Source: Wikimedia Commons, courtesy Takeaway.

On Thursday, Philip Morris International (NYSE:PM) will release its quarterly report, and investors aren't entirely comfortable with the company's prospects looking forward. Even as the proposed merger of Lorillard (UNKNOWN:LO.DL) and Reynolds American (NYSE:RAI) focuses attention on the U.S. side of the tobacco business, regulatory threats overseas have taken some of the wind out of Philip Morris' sails, making some question whether the best days for the international tobacco giant are behind it.

Philip Morris International was originally spun off from Altria (NYSE:MO) precisely to give investors what they saw at the time as favorable exposure to overseas markets. Without onerous U.S. tobacco regulation, Philip Morris seemed to have limitless potential. Gradually, though, other companies have looked at similar regulatory efforts as those in the U.S., and that has introduced new doubts for Philip Morris investors. Let's take an early look at what's been happening with Philip Morris International over the past quarter and what we're likely to see in its report.

Stats on Philip Morris International

Analyst EPS Estimate


Change From Year-Ago EPS


Revenue Estimate

$7.52 billion

Change From Year-Ago Revenue


Earnings Beats in Past 4 Quarters


Source: Yahoo! Finance.

Which way will Philip Morris earnings move?
In recent months, analysts have had generally favorable views on Philip Morris earnings, raising second-quarter estimates by a penny per share and full-year 2014 projections by almost 1%. The stock has managed to pick up some ground as well, gaining 4% since early April.

Philip Morris' first-quarter results reveal both the obstacles and the promise of the international tobacco industry. On one hand, cigarette volumes fell 4.4%, and even though roughly half of that decline came from movements of inventory, it nevertheless confirmed a troubling trend in the global tobacco industry. For the year, though, Philip Morris International stayed fairly confident, still expecting 6% to 8% growth in adjusted earnings per share for the full year.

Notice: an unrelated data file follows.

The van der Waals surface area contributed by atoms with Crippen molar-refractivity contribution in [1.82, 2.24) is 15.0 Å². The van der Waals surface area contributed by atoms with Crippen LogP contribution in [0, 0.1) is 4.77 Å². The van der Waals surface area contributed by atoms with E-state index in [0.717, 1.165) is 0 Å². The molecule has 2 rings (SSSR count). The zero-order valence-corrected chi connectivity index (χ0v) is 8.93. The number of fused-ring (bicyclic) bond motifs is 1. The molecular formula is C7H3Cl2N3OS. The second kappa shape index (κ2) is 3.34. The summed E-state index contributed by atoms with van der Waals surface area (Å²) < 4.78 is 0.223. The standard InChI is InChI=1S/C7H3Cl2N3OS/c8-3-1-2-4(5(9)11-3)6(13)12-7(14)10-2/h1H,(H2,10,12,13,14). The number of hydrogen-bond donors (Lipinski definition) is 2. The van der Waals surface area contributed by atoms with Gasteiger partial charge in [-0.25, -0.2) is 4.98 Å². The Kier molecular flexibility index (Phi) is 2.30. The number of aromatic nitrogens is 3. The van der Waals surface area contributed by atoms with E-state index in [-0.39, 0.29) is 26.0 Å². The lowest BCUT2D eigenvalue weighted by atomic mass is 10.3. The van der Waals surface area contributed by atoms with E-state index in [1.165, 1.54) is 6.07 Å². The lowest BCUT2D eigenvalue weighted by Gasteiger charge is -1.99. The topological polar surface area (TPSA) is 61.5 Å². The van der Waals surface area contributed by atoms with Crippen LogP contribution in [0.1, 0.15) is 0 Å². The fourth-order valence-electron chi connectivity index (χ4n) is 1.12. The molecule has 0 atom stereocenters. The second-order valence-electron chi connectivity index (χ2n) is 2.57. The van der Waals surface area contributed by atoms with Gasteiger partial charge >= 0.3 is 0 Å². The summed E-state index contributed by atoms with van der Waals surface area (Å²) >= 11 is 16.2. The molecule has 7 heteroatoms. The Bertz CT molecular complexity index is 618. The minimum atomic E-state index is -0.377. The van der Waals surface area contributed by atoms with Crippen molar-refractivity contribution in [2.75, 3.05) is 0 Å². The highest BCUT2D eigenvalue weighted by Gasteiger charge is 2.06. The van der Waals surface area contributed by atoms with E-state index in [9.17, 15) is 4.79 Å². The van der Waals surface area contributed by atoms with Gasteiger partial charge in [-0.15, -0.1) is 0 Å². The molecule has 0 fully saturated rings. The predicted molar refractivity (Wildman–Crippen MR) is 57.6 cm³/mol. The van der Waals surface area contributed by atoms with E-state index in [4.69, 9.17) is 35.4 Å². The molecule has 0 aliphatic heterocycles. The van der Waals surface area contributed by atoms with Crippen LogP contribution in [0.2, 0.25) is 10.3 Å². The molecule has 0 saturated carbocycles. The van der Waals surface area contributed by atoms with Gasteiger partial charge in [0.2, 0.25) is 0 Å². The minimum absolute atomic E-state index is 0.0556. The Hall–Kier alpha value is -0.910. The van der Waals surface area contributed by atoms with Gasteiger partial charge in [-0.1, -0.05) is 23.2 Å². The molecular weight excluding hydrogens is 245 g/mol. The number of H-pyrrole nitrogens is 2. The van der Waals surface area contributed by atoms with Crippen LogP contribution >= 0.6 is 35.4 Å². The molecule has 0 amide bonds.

Source: Philip Morris.

But late last month, Philip Morris warned that its earnings results wouldn't be as favorable as it had initially hoped. The tobacco giant cut its earnings-per-share forecast for the full year by about 4.5%, citing a tougher regulatory environment in which several countries are looking at tighter restrictions on tobacco sales and packaging. Moreover, a strong U.S. dollar has hurt Philip Morris International's financials, with weakness in the foreign currencies that the company accepts from customers weighing on its dollar-denominated revenue and earnings.

To try to address these problems, Philip Morris has turned to the electronic-cigarette market, with the acquisition of U.K.-based Nicocigs to help it gain a bigger market share in the growing space. Yet Lorillard nevertheless has a huge first-mover advantage in electronic cigarettes, and if the company is able to follow through on its proposed merger with Reynolds American, then the combined entity could pose an even bigger threat to Philip Morris and its efforts to build market share in the booming niche.

At this point, Philip Morris International's biggest problem might be a lack of momentum. Some dividend stocks have addressed periods of weaker results by boosting share repurchases, but Philip Morris has enough outstanding debt that moves in that direction aren't likely. Without any obvious way to goose earnings upward, Philip Morris International investors should prepare for possible stagnation, at least temporarily.

In the Philip Morris earnings report, watch to see how well the company does at limiting the damage from a strong dollar and weak trends in tobacco sales. If the electronic cigarette initiative goes well, then Philip Morris International might find a way to return to its all-time record high levels from last month.

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